In France you don't actually "declare" residency if you're moving there to "exercise your EU rights" (which include retiring to France). As UK citizens, you can (and probably should) apply for a carte de séjour - it saves having to carry your UK passport with you everywhere as i.d. proving you are "legal" in France.

See, it's not nearly as complicated as you thought!
Cheers,
Bev
 

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Hi,
You mention your husband's "french pension" ; what is this , is it a state retirement pension? If it is you will qualify for health cover. If it is private , you will ,as has been said , need full private health insurance until you qualify for a UK state pension. Will you be getting a UK state pension? Your US health insurance (if it covers outside the states may be acceptable-why not take the details to the CPAM and ask them?)
 

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Discussion Starter · #4 ·
Clarifications

We're both entitled to a French state pension, and a US state pension (social security). There's a reciprocal social security agreement between the two. (Actually, we're also entitled to a UK pension from the first years of our career, but the UK appears to be playing dumb on that!) We've both had our career dossiers brought up to date in France.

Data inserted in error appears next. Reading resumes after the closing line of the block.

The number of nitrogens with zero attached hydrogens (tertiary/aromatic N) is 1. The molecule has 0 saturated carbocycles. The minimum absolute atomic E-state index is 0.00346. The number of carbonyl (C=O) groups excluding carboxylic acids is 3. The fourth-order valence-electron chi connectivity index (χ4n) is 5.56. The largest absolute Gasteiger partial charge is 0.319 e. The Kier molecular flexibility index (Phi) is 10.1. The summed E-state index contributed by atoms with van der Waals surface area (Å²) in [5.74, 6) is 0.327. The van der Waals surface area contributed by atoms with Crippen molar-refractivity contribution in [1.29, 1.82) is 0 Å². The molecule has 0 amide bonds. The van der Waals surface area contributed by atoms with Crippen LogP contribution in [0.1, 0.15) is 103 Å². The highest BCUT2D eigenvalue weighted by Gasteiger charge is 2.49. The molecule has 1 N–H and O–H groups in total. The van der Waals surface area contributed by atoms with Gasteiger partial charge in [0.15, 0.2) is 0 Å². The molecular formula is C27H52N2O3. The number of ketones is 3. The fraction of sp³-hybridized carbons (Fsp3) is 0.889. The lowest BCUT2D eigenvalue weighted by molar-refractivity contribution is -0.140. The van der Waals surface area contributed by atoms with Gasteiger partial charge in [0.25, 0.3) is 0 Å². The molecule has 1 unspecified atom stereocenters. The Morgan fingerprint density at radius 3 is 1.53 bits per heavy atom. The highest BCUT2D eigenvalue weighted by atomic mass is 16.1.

My question about proving resources comes from this extract of Anglo Info's page on residency (at Residency in France for EU and non-EU Citizens - Carte de Sjour French Residence Permit - AngloINFO Paris & Ile de France (France)

"Inactif/Not working (retired, student, other)
"EU-citizens moving to France with no income from employment (such as retired people and students) have the right to live in France, but need to show they have the financial resources to be self-supporting and not depend on the French state.
"This requires: proof of pension for the retired, or proof of sufficient financial resources to support themselves and dependent family members without requiring French social assistance or health insurance. Students must be enrolled in an educational institution or vocational training and have proof from a French bank of sufficient monthly revenue to support themselves and dependent family members."
 

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Even when you apply for a carte de séjour as an EU citizen, you have to show what you are living on - i.e. to determine your category, which for you will be "inactif." They basically want to see that you have something to live on.

It's considerably less stringent a requirement than the consulate asking proof of resources when you apply for a visa.
Cheers,
Bev
 

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Hi,
Once you start drawing a french state pension you will be subject to social charges on it and so to health cover just as if you were working. The french pension office should deal with adding any UK entitlement , so you should talk to them about it.
As UK citizens you don't need a visa or a carte de sejour, your UK passport is all that is required. The only time you might be asked for evidence of income is if you try to claim french welfare .
When we arrived 19 years ago from the UK, we had to show proof of income ,and health cover to obtain a carte de sejour, but for EU citizens that has now ceased, in practice , although it can , in theory be applied in certain cases -see above.